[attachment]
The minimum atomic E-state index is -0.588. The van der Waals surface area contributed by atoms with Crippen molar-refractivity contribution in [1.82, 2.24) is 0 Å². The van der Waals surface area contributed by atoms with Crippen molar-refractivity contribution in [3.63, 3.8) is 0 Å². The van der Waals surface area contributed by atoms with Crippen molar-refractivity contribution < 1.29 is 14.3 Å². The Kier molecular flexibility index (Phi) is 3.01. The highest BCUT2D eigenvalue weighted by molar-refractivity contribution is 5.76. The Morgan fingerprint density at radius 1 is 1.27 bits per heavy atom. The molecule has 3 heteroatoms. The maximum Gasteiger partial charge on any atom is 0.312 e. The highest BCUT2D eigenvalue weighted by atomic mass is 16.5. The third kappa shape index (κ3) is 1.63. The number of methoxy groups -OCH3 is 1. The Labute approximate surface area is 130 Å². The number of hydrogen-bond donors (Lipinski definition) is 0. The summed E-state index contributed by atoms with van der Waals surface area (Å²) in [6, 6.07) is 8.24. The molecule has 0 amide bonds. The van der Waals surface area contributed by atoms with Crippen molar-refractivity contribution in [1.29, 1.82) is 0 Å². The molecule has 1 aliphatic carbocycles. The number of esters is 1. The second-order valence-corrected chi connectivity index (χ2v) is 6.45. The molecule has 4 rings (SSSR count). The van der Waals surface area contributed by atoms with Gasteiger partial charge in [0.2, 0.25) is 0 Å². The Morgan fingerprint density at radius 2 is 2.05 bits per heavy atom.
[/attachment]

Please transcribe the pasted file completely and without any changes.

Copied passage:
The minimum atomic E-state index is -0.588. The van der Waals surface area contributed by atoms with Crippen molar-refractivity contribution in [1.82, 2.24) is 0 Å². The van der Waals surface area contributed by atoms with Crippen molar-refractivity contribution in [3.63, 3.8) is 0 Å². The van der Waals surface area contributed by atoms with Crippen molar-refractivity contribution < 1.29 is 14.3 Å². The Kier molecular flexibility index (Phi) is 3.01. The highest BCUT2D eigenvalue weighted by molar-refractivity contribution is 5.76. The Morgan fingerprint density at radius 1 is 1.27 bits per heavy atom. The molecule has 3 heteroatoms. The maximum Gasteiger partial charge on any atom is 0.312 e. The highest BCUT2D eigenvalue weighted by atomic mass is 16.5. The third kappa shape index (κ3) is 1.63. The number of methoxy groups -OCH3 is 1. The Labute approximate surface area is 130 Å². The number of hydrogen-bond donors (Lipinski definition) is 0. The summed E-state index contributed by atoms with van der Waals surface area (Å²) in [6, 6.07) is 8.24. The molecule has 0 amide bonds. The van der Waals surface area contributed by atoms with Crippen molar-refractivity contribution in [1.29, 1.82) is 0 Å². The molecule has 1 aliphatic carbocycles. The number of esters is 1. The second-order valence-corrected chi connectivity index (χ2v) is 6.45. The molecule has 4 rings (SSSR count). The van der Waals surface area contributed by atoms with Gasteiger partial charge in [0.2, 0.25) is 0 Å². The Morgan fingerprint density at radius 2 is 2.05 bits per heavy atom.